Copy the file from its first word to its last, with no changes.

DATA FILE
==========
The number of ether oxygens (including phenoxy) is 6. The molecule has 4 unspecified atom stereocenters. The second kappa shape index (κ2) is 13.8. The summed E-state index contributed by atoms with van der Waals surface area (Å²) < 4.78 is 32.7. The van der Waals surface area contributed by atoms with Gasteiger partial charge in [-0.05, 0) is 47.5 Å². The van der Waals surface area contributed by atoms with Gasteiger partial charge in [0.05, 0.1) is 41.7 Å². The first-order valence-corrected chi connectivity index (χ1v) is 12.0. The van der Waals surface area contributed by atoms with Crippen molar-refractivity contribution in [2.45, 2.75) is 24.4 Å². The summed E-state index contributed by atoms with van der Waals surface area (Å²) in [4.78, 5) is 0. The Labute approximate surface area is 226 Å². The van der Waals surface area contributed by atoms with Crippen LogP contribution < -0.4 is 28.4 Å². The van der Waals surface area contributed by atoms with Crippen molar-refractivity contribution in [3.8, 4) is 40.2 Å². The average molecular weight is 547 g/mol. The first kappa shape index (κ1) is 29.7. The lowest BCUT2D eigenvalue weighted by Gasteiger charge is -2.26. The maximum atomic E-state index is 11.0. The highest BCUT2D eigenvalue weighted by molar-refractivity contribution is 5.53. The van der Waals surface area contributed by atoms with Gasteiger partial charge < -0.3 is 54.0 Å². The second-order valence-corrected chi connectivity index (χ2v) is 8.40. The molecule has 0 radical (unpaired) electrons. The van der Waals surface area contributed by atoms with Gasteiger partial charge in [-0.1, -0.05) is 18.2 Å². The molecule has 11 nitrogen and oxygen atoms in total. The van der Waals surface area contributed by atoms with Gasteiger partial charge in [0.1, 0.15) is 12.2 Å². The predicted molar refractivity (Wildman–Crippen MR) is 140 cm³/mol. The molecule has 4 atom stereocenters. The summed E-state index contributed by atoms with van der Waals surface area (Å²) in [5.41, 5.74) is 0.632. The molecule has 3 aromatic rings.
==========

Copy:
The number of ether oxygens (including phenoxy) is 6. The molecule has 4 unspecified atom stereocenters. The second kappa shape index (κ2) is 13.8. The summed E-state index contributed by atoms with van der Waals surface area (Å²) < 4.78 is 32.7. The van der Waals surface area contributed by atoms with Gasteiger partial charge in [-0.05, 0) is 47.5 Å². The van der Waals surface area contributed by atoms with Gasteiger partial charge in [0.05, 0.1) is 41.7 Å². The first-order valence-corrected chi connectivity index (χ1v) is 12.0. The van der Waals surface area contributed by atoms with Crippen molar-refractivity contribution in [2.45, 2.75) is 24.4 Å². The summed E-state index contributed by atoms with van der Waals surface area (Å²) in [4.78, 5) is 0. The Labute approximate surface area is 226 Å². The van der Waals surface area contributed by atoms with Crippen LogP contribution < -0.4 is 28.4 Å². The van der Waals surface area contributed by atoms with Crippen molar-refractivity contribution in [3.8, 4) is 40.2 Å². The average molecular weight is 547 g/mol. The first kappa shape index (κ1) is 29.7. The lowest BCUT2D eigenvalue weighted by Gasteiger charge is -2.26. The maximum atomic E-state index is 11.0. The highest BCUT2D eigenvalue weighted by molar-refractivity contribution is 5.53. The van der Waals surface area contributed by atoms with Gasteiger partial charge < -0.3 is 54.0 Å². The second-order valence-corrected chi connectivity index (χ2v) is 8.40. The molecule has 0 radical (unpaired) electrons. The van der Waals surface area contributed by atoms with Gasteiger partial charge in [-0.1, -0.05) is 18.2 Å². The molecule has 11 nitrogen and oxygen atoms in total. The van der Waals surface area contributed by atoms with Gasteiger partial charge in [0.1, 0.15) is 12.2 Å². The predicted molar refractivity (Wildman–Crippen MR) is 140 cm³/mol. The molecule has 4 atom stereocenters. The summed E-state index contributed by atoms with van der Waals surface area (Å²) in [5.41, 5.74) is 0.632. The molecule has 3 aromatic rings.